a particular session is as follows: for a particular session is as follows:
1) Determine the GUSID, largest zone, and addresses for the largest 1) Determine largest scope, and address for the largest scope for
zone for the session. (this task is beyond the scope of this the session. (this task is beyond the scope of this document,
document, but can be assumed to involve some kind of out-of-band but can be assumed to involve some kind of out-of-band
communication.) communication.)
2) Starting with the SADP group [SADP-RELATIVE-GROUP] for the 2) Starting with the SADP group [SADP-RELATIVE-GROUP] for the
local scope, issue a SADP Request (SADP_REQ) message local scope, issue a SADP Request (SADP_REQ) message
containing the GUSID address. containing the SID address.
3) Wait for a response on the SADP [SADP-RELATIVE-GROUP] address 3) Wait for a response on the SADP [SADP-RELATIVE-GROUP] address
for at least [SADP-REQ-TIMEOUT] seconds. If no response is for at least [SADP-REQ-TIMEOUT] seconds. If no response is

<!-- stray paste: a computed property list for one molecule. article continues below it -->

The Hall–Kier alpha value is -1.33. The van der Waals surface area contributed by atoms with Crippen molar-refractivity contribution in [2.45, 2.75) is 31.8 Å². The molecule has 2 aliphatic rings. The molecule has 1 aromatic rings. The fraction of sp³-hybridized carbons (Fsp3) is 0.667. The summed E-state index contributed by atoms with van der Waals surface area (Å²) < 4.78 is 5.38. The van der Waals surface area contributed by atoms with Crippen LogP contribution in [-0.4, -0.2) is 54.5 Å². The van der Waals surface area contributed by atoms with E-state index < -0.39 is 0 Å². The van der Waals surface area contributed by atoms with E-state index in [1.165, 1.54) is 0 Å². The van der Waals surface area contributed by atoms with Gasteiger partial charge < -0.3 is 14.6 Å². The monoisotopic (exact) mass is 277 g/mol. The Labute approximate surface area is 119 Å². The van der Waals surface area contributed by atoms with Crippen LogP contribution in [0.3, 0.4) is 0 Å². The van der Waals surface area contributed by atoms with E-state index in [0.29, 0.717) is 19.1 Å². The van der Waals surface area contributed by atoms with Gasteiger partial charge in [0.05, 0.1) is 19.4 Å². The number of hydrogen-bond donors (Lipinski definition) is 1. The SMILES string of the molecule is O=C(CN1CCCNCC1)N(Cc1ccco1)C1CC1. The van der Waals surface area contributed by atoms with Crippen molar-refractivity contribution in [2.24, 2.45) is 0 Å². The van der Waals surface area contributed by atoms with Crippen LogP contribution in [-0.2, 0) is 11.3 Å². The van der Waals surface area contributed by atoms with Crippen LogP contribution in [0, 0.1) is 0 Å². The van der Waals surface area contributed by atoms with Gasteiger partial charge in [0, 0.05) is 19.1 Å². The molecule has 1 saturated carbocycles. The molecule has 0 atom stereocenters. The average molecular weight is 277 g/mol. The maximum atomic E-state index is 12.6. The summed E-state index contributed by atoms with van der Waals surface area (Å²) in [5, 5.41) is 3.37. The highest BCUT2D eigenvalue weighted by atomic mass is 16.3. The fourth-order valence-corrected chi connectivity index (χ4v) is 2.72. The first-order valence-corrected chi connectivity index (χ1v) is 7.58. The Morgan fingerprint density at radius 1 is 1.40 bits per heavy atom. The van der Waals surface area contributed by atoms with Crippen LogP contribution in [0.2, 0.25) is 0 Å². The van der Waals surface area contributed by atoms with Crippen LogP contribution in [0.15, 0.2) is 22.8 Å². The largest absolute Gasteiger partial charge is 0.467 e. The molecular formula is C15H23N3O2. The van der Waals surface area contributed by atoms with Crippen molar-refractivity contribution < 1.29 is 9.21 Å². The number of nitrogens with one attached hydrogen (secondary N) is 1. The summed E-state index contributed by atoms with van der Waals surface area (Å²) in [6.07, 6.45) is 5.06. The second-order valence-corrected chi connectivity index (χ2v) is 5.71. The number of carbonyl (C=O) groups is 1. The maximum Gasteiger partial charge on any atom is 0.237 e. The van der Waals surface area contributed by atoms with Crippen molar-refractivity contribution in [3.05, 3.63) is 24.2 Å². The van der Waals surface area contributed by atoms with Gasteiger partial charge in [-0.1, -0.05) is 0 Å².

heard increase the scope to the next largest zone and repeat step heard, wait for some small amount of time, and then
2. In cases where there are two non-nesting zones larger than the repeat the request at the same scope.
current try one zone and then the other, should the first zone not
result in a reply.
4) Continue steps 2) and 3) until the largest zone has been queried 4) If after a total of 3 attempts at a given scope, no response
or a response has been heard. has been received, increase the scope to the next largest scope
and repeat steps 2 and 3. In cases where there are two
non-nesting scopes larger than the current, try one scope and
then the other, should the first scope not result in a reply.
5) Continue steps 2), 3), and 4) until the largest scope has been
queried or a response has been heard.